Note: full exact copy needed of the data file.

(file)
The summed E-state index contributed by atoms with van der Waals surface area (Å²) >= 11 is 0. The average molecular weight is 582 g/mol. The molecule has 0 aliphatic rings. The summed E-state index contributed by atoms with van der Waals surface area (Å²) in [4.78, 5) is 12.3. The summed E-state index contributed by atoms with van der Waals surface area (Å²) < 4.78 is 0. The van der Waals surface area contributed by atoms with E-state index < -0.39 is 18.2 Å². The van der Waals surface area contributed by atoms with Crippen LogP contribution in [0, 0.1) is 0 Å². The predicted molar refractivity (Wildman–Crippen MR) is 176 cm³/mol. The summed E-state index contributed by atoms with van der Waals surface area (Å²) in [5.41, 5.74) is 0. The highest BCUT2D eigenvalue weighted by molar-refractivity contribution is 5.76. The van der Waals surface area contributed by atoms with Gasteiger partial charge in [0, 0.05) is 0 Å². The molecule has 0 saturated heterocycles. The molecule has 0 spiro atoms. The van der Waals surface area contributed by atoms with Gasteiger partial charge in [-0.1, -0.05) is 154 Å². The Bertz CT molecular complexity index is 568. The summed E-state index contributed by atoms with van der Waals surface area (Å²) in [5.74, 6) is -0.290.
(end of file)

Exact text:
The summed E-state index contributed by atoms with van der Waals surface area (Å²) >= 11 is 0. The average molecular weight is 582 g/mol. The molecule has 0 aliphatic rings. The summed E-state index contributed by atoms with van der Waals surface area (Å²) in [4.78, 5) is 12.3. The summed E-state index contributed by atoms with van der Waals surface area (Å²) < 4.78 is 0. The van der Waals surface area contributed by atoms with E-state index < -0.39 is 18.2 Å². The van der Waals surface area contributed by atoms with Crippen LogP contribution in [0, 0.1) is 0 Å². The predicted molar refractivity (Wildman–Crippen MR) is 176 cm³/mol. The summed E-state index contributed by atoms with van der Waals surface area (Å²) in [5.41, 5.74) is 0. The highest BCUT2D eigenvalue weighted by molar-refractivity contribution is 5.76. The van der Waals surface area contributed by atoms with Gasteiger partial charge in [0, 0.05) is 0 Å². The molecule has 0 saturated heterocycles. The molecule has 0 spiro atoms. The van der Waals surface area contributed by atoms with Gasteiger partial charge in [-0.1, -0.05) is 154 Å². The Bertz CT molecular complexity index is 568. The summed E-state index contributed by atoms with van der Waals surface area (Å²) in [5.74, 6) is -0.290.